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Subject: Meeting with vendors
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(South Carolina)


12/29/2020 12:08 PM  
I'm finding that nearly every "good" vendor who I try to get a bid from wants an on-site meeting with a board member to see the project. I prepare detailed RFPs with pictures of what we are looking for and almost all of the work is at our community parks, so they are open to the vendors to come look without a board member, however, they still want to meet with a board member.

We own 5 community parks plus several acres of community land, so we have quite a few maintenance tasks that we need to have vendors help us with. While interesting, I'm wondering if other boards find that they need to spend board member hours meeting with vendors to show projects in order to get bids.

As I alluded to earlier, we certainly can find vendors that don't need the on-site meeting, but their costs are usually sky high and their quality of work is perhaps not as good, so I've been taking the time for onsite meetings with everyone else. At least I live here (obviously) so it doesn't take much time to get from my house to the location where we have the project.


12/29/2020 12:27 PM  
Depends on the project. Personally, the more the project will cost, the more I'd be interested in a vendor who will come out to see where he or she will be working and what will be required. It's similar to when I consider contractors for my home - I want to meet the people and for them to explain what they're seeing, what will be required, what could happen that could impact the project in terms of more time and money, etc.

When I was on the board, there were five of us with different schedules, so we usually had our property manager do the meeting, although the presidents usually tried to attend - it's called scheduling the meeting and coming up with a date and time that works for everyone. Even if one person arrives first and the other one shows up a little later, that can work.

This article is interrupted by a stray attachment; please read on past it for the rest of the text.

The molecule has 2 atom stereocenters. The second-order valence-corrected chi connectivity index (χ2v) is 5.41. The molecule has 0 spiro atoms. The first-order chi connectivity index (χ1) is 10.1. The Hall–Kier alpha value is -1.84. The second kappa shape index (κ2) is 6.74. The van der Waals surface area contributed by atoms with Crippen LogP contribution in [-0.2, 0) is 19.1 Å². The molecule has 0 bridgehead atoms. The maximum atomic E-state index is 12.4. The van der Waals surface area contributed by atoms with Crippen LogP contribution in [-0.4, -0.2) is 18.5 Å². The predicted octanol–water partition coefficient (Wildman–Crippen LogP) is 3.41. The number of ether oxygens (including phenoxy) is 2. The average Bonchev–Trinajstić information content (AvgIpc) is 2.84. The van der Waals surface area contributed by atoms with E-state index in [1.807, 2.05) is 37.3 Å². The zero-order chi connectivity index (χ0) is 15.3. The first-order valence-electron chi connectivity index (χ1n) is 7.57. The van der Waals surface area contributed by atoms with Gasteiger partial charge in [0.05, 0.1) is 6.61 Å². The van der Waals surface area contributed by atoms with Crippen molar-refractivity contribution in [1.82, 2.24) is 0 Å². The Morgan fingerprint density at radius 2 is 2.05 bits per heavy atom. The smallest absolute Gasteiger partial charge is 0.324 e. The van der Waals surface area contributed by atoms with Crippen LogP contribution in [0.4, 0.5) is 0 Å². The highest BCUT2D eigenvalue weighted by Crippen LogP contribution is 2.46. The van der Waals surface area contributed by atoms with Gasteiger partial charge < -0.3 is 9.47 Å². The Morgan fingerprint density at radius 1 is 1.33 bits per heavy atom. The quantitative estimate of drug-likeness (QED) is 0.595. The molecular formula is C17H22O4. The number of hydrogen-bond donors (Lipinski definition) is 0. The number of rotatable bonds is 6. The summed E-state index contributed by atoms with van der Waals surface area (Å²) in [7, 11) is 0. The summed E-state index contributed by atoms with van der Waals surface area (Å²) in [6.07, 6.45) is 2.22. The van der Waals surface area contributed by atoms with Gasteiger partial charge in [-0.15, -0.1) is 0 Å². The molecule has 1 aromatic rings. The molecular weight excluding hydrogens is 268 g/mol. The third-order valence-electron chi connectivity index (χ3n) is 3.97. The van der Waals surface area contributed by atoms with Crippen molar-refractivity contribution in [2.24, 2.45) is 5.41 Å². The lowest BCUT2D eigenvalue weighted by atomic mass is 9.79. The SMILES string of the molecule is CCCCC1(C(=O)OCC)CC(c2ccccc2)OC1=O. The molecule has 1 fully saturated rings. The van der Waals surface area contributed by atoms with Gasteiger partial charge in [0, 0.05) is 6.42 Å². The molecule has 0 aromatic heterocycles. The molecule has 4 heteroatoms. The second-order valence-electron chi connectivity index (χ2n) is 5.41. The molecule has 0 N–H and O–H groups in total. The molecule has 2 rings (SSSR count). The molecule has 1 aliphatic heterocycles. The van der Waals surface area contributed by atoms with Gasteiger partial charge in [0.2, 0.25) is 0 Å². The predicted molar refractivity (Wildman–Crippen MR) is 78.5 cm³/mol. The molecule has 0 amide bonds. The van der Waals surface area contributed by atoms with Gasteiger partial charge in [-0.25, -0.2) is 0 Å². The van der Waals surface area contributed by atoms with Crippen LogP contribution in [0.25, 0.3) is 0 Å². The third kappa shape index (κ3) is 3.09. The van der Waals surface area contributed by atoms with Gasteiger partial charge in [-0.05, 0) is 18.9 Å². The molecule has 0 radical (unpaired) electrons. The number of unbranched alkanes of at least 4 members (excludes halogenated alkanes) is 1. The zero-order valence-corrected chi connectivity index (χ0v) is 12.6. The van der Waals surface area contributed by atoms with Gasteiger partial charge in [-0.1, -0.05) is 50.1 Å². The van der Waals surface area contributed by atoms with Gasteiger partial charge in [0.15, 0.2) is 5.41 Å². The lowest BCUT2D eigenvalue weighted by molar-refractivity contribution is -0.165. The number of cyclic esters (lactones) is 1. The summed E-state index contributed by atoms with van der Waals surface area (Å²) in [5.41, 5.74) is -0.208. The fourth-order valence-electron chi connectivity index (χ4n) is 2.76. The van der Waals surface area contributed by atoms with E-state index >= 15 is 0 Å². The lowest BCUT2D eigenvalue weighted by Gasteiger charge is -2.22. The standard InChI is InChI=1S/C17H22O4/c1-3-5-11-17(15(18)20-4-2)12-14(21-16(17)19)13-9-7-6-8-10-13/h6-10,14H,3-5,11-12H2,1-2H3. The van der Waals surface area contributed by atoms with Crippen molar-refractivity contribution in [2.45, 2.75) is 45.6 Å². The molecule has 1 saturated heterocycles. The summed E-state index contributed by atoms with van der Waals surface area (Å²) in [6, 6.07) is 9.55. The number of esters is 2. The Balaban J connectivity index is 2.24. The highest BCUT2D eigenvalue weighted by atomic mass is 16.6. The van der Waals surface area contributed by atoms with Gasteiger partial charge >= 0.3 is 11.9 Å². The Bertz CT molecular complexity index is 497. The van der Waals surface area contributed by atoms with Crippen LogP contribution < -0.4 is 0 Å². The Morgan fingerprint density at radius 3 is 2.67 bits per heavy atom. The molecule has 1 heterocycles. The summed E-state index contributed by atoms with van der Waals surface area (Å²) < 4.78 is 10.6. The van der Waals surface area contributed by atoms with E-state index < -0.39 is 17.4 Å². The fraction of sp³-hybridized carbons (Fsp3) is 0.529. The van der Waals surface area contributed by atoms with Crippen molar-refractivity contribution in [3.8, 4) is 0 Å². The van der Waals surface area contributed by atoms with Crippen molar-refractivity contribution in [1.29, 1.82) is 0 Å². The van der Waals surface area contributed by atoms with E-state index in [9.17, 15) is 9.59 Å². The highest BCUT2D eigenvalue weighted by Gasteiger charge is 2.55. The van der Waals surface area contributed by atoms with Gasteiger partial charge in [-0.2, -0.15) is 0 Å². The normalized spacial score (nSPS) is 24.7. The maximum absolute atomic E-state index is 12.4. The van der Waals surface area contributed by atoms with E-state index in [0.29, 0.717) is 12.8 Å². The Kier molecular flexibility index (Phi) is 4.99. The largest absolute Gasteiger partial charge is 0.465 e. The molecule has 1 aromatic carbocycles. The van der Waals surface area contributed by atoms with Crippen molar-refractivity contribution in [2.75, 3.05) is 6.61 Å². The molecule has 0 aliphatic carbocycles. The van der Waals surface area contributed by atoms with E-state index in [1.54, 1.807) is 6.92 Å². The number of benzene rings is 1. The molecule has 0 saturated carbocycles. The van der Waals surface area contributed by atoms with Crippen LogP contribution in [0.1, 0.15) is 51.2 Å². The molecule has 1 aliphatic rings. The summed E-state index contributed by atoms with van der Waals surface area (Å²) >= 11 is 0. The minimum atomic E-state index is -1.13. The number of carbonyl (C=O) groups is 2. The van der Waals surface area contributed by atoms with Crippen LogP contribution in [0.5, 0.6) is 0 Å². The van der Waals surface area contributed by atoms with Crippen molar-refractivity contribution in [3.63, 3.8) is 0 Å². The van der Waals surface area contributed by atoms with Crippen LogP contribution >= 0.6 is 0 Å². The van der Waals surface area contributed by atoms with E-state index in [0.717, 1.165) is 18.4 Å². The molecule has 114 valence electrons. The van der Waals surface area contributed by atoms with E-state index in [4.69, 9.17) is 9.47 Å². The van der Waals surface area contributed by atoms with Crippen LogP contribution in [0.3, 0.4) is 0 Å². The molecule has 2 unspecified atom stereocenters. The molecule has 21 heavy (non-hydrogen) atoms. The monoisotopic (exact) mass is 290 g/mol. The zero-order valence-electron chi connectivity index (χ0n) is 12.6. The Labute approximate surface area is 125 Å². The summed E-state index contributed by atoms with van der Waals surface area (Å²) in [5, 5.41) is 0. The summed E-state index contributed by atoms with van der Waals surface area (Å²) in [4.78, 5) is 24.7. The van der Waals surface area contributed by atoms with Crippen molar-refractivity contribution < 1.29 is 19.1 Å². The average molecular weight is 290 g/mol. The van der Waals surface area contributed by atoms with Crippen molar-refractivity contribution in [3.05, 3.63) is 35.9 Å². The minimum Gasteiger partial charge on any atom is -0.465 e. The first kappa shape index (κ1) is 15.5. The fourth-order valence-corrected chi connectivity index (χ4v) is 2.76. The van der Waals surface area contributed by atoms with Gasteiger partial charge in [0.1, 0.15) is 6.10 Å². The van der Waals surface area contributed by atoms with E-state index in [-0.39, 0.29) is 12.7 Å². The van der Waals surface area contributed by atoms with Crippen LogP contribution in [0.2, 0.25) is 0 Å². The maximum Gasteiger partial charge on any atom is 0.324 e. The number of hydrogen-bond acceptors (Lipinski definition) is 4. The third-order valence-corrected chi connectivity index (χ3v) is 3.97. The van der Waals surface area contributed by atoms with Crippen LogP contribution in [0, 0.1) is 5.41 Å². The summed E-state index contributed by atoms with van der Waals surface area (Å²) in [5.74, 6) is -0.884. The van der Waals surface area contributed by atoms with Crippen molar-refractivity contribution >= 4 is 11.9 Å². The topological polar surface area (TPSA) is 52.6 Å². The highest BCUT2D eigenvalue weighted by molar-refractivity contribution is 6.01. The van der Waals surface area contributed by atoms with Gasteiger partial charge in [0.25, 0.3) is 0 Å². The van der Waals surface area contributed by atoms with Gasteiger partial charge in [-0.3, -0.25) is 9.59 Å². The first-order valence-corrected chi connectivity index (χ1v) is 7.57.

You don't say how many people are on your board, but I know you've expressed concern before about the time it can take to get certain projects done. I also said you might consider setting priorities and encouraging (strongly) your colleagues to share in the work - have you even talked to them about this? If you want to oversee a project, you have to be willing to put in the work - from some of these previous posts, you've either learned it's taking more time than you thought it would or have changed your mind about doing it. That's fine, but make up your mind and tell your colleagues so they can move in another direction. If not, you'll have to put in the work and perhaps find a more efficient way to do it.

You're correct that some vendors will make the estimates sky high without seeing the site and the quality of work doesn't always equal what you pay for it, so you need to decide what's important to you. And remember, you're not the only one making the decision - talk to your board members and vote on what should be done. If there's a scheduling conflict, say so, get someone else (or your property manager) to attend the meeting and then report back.



12/29/2020 12:45 PM  
Sheila has a much better memory than I, Greg. so....are you on the Board? Iso, has the Board ted to delegate meeting with vendors to you?